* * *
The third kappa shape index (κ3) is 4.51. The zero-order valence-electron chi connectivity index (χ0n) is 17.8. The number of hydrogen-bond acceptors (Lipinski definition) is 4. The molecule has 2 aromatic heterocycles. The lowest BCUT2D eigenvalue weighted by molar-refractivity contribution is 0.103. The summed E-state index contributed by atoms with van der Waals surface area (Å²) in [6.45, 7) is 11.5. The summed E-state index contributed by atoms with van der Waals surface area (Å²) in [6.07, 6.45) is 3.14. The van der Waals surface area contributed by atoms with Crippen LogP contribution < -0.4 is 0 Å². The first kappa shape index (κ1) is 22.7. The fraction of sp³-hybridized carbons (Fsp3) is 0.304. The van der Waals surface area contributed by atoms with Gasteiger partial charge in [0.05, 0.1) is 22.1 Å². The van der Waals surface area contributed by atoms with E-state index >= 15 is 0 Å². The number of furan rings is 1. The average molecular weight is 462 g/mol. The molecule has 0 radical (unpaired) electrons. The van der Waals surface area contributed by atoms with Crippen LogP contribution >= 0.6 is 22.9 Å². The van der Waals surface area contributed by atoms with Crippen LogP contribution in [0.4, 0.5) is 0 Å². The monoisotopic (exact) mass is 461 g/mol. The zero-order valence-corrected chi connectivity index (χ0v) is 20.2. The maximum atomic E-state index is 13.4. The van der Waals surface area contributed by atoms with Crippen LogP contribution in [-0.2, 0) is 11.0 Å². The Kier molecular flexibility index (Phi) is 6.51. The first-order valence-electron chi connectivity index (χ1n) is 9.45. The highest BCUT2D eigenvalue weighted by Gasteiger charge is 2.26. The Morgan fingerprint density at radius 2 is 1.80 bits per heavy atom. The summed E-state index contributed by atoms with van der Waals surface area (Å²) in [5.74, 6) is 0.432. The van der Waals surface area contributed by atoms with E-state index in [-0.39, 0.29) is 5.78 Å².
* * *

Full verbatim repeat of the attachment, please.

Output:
The third kappa shape index (κ3) is 4.51. The zero-order valence-electron chi connectivity index (χ0n) is 17.8. The number of hydrogen-bond acceptors (Lipinski definition) is 4. The molecule has 2 aromatic heterocycles. The lowest BCUT2D eigenvalue weighted by molar-refractivity contribution is 0.103. The summed E-state index contributed by atoms with van der Waals surface area (Å²) in [6.45, 7) is 11.5. The summed E-state index contributed by atoms with van der Waals surface area (Å²) in [6.07, 6.45) is 3.14. The van der Waals surface area contributed by atoms with Crippen LogP contribution < -0.4 is 0 Å². The first kappa shape index (κ1) is 22.7. The fraction of sp³-hybridized carbons (Fsp3) is 0.304. The van der Waals surface area contributed by atoms with Gasteiger partial charge in [0.05, 0.1) is 22.1 Å². The van der Waals surface area contributed by atoms with E-state index >= 15 is 0 Å². The number of furan rings is 1. The average molecular weight is 462 g/mol. The molecule has 0 radical (unpaired) electrons. The van der Waals surface area contributed by atoms with Crippen LogP contribution >= 0.6 is 22.9 Å². The van der Waals surface area contributed by atoms with Crippen LogP contribution in [0.4, 0.5) is 0 Å². The monoisotopic (exact) mass is 461 g/mol. The zero-order valence-corrected chi connectivity index (χ0v) is 20.2. The maximum atomic E-state index is 13.4. The van der Waals surface area contributed by atoms with Crippen LogP contribution in [-0.2, 0) is 11.0 Å². The Kier molecular flexibility index (Phi) is 6.51. The first-order valence-electron chi connectivity index (χ1n) is 9.45. The highest BCUT2D eigenvalue weighted by Gasteiger charge is 2.26. The Morgan fingerprint density at radius 2 is 1.80 bits per heavy atom. The summed E-state index contributed by atoms with van der Waals surface area (Å²) in [5.74, 6) is 0.432. The van der Waals surface area contributed by atoms with E-state index in [-0.39, 0.29) is 5.78 Å².